VANCOUVER (NEWS 1130) – An infectious diseases expert likes what he sees when it comes to B.C.’s plan to deal with the flu season in the midst of a global pandemic.
The province’s is bringing in more flu shots, more COVID-19 testing, and more contact tracing as part of its plan heading into the fall and winter seasons.
All of it is important in the months ahead, says Dr. Isaac Bogoch.
“It really sounds like an all-hands-on-deck approach. I mean, a big campaign to get people to get the flu shot when it comes out,” the infectious diseases specialist, based out of the Toronto General Hospital, tells NEWS 1130.
“Also, responding to this significant rise in COVID-19 cases in the province, taking steps to really understand who’s getting infected and where they’re getting infected, and then taking steps to help prevent that.”
B.C. has ordered nearly two million doses of the flu shot — more than any other year — and it plans to hire an extra 7,000 people to work in the healthcare system.
Daily COVID-19 testing capacity is also set to double to 20,000.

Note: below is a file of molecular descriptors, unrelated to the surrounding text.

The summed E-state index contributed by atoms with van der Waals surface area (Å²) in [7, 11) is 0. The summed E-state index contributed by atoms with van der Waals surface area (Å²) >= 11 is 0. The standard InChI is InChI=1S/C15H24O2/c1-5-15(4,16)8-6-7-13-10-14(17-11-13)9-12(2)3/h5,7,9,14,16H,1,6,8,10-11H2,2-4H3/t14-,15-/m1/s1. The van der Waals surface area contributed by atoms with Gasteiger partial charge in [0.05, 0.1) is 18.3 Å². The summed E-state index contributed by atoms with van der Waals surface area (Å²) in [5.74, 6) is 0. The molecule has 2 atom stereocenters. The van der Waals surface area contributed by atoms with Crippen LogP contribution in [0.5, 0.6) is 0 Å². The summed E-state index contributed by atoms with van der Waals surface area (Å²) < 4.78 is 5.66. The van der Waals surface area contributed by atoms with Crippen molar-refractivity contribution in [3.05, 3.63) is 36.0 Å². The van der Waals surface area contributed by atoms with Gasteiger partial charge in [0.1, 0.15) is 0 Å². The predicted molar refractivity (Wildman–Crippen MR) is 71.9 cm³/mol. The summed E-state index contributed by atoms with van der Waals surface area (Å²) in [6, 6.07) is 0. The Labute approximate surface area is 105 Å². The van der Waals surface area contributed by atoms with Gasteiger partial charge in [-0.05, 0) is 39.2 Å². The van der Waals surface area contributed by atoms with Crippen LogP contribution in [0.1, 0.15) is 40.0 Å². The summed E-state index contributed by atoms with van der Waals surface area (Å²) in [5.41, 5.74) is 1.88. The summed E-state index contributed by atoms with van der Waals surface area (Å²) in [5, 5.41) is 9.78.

In addition to B.C.’s flu-vaccine focus, Bogoch says the province is on the right track with some other recently introduced changes.
Bogoch says there’s always going to be a “tightrope walk” between reopening economies and public health. However, he says you need a healthy public in order to have a healthy economy.
“Under terrific public health leadership, the banquet halls and nightclubs are both closed and there’s some additional regulations on bars. So, I think these sound like very appropriate first steps.”
There are several areas that Bogoch says are key to keeping the public safe amid the COVID-19 pandemic, one being early detection systems. Such systems would allow officials to find and address outbreaks quickly so they don’t “snowball” into a bigger problem.
“In addition to early detection systems, timely access to diagnostic testing, low barriers to diagnostic testing. Ensuring there’s appropriate laboratory capacity such that there can be rapid turnaround times of the diagnostic tests. And, of course, the contact tracers really need to do their jobs thoroughly, but also very quickly as well.”
Uptick in cases
Like many other provinces, B.C. continues to see an uptick in the number of COVID-19 cases.
However, Bogoch believes British Columbians are in the right hands. Applauding Provincial Health Officer Dr. Bonnie Henry and her efforts in B.C., Bogoch tells NEWS 1130 she has “steered British Columbia” in the right direction over the past several months.
“Of course, there’s a challenge when you have a rise in cases, and it’s extremely important to make data-driven decisions and really make data-driven policy. So you’ve got to understand who’s getting infected and where they’re getting infected, such that your public health response actually has meaningful impact,” Bogoch explains.